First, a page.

Stupid environmental rules and NIMBY morons ensure that the east coast has no reserve generating capacity, particularly in summer months; this makes the power grid susceptible to cascade failures. So New Hampshire loses power even though it experiences moderate winds, because New York and New Jersey got hit by a hurricane.

Second, the power grid is antiquated. But it's not the government's purview to do anything about that; the wires and the poles are owned by the various power companies, and it's their job to upgrade that shit. They are the ones who don't get paid when the kilowatts stop flowing; they are the ones who must maintain and service the physical equipment that makes and distributes the electrons.

If ComEd wanted to switch my neighborhood over to underground wires, it would be an enormous undertaking requiring buy-in from everyone in the neighborhood, and besides installing all-new equipment they'd have to remove and replace a lot of fencing and landscaping to boot. Even though the actual power equipment is on easements, it would still require changes on non-eased property, else you still have wires dangling from poles, if only to get the power to the houses.

Now multiply that by all the houses all over the country--it's not a trivial problem.

On the other hand--the $6 trillion in new debt the government's taken on since Obama was sworn in? That would have paid to upgrade our power system several times over.

* * *

Karl Denninger discusses power, global warming, and Sandy. Of course Bloomberg and his liberal ilk insist that hurricane Sandy was an unprecedented disaster Because Global Warmenging</i> and if you disagree, shut up.

Inconvenient truth: in 1950 there were three storms, each individually worse than Sandy, which hit the east coast up by NY. 1950 was before global warmging was invented.

(Yeah, I'm intentionally mangling "warming". Live with it.)

Other inconvenient truth: human carbon emissions account for 4% of the total annual carbon budget of Earth's biosphere. If that causes climate instability then the climate wasn't stable to begin with. (Hint: it doesn't, but the climate has changed constantly since there was one.)

(Third inconvenient truth: Borepatch has a post about polling data, but in it is an example of what global warmingengiiists have done to the data to "prove" it's taking place.)

* * *

Michael Flynn discusses "the Long Island Express", a hurricane that came to NYC in 1938.

* * *

Munchkin gamers. I was one, once upon a time, when I was of the appropriate age: 14. As were my friends, because you can't do this kind of thing in a vacuum.

But when it was time for me to put away such foolish things, I deliberately stripped out 95% of the stuff my characters had--after all, who needs two Wands of Orcus?--and they were still too powerful to play in-game any longer. In fact, any one of our D&D characters could have ruled the world with an iron fist and been completely unassailable for centuries. These guys defeated Asmodeus before breakfast, and then spent afternoons casually whipping the pants off Acererak. "Where are you off to today?" "Oh, just taking a casual stroll to the Barrier Peaks. I'll be back before dinner."


We had fun, though, and our hyper-powerful antics harmed no one. Eventually I got tired of "go into a hole in the ground, beat up monsters, take their stuff" paradigm, but I couldn't figure out what was wrong and ended up drifting away from RPGs. Perhaps a dozen years after I first picked up polyhedron dice, I learned how actually to play a role-playing game, and got back into them.

I've hardly played any tabletop games at all since moving back here in 2004, and that's a shame. Oh well.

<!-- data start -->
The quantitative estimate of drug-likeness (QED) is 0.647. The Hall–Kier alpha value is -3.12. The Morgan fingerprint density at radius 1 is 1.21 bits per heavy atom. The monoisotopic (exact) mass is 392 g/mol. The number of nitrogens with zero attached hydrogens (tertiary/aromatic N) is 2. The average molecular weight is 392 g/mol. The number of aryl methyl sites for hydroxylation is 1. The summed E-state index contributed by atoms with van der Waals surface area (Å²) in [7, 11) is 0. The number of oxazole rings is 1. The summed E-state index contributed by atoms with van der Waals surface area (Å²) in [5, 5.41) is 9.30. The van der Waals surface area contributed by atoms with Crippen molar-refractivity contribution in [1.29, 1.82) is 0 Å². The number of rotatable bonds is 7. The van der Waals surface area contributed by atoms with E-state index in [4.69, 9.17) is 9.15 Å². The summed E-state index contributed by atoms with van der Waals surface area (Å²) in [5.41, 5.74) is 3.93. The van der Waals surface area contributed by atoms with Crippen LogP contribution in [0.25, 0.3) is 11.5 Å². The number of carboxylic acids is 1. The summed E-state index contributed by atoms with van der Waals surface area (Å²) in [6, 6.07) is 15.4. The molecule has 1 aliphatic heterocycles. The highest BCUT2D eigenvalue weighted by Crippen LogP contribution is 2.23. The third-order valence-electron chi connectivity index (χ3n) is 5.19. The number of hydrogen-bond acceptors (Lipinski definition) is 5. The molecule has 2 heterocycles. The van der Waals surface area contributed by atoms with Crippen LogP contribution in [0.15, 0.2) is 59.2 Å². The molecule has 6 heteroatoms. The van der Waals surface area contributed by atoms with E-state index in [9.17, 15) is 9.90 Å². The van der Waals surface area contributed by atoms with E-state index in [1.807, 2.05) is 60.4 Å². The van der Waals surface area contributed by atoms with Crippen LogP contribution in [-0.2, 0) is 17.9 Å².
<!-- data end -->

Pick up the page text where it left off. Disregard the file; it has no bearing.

* * *

Predicted low tonight: 25°. It's barely above 40 outside right now.

Had trouble sleeping again last night; after I got to bed everything was fine until I was just about asleep, at which point I got a powerful itch in a tender spot. I had to get up and hit the can again, but I'd cleaned up properly after my last "constitutional", so I have no idea why that was itching.

But then my stomach started aching, and that kept me awake for a while longer. Eventually I fell asleep, but I did not sleep very well; and today my stomach and gut are cramping and there are, shall we say, other symptoms. *sigh*

* * *

Yesterday I made, for the first time, stuffed green peppers; and they came out very well for a first effort, from scratch, with no recipe.

Standard meatloaf for the stuffing: ground beef, minced onion, garlic, and celery; bread crumbs and an egg. Salt and pepper. Green peppers, washed and cored, filled with meat--to my surprise, one pound of meat filled three largish peppers quite nicely--and put into the oven for 45 minutes at 325°.

Next time? 350°, probably 50 minutes or even an hour, and they'll be fine. The green pepper was a bit underdone, so it was still a bit crispy. The meat--well, my meatloaf recipe is probably better suited to meatballs as it comes out a bit squishy; next time I might perforate the bottom of the pepper to let some of the juices run out. Maybe add another egg in hopes of firming up the texture a bit. Still, it all tasted very good.

Roasted garlic potato buds and green beans with balsamic vinegar--pretty much the standard side dishes around here because they're easy to make and taste good.

* * *

Kodomo no Jikan has not updated since July, hence it has been placed on the "stagnant" list.

I had thought--hoped--that once school season started up again, there'd be more of it, but it's just not happening. It doesn't take much to remain on the "active" list here, but not updating for more than three months is beyond the pale.

Pity, because this is one of the really good ones.

* * *

17 days until Thanksgiving. *whimper*

* * *

Lemonzen asked me, "Is Jon channeling the Horseman?" The headless Horseman makes his appearance in WoW around Halloween; he sets fire to various towns (Goldshire and a few others Alliance side; Razor Ridge and a few others on Horde side) and says these stupid rhyming taunts as he does.

Anyway he has this laugh he does, this diabolical insane laugh. Apparently it's catching.

* * *

Bleah--digestive tract hurts, will to live fading....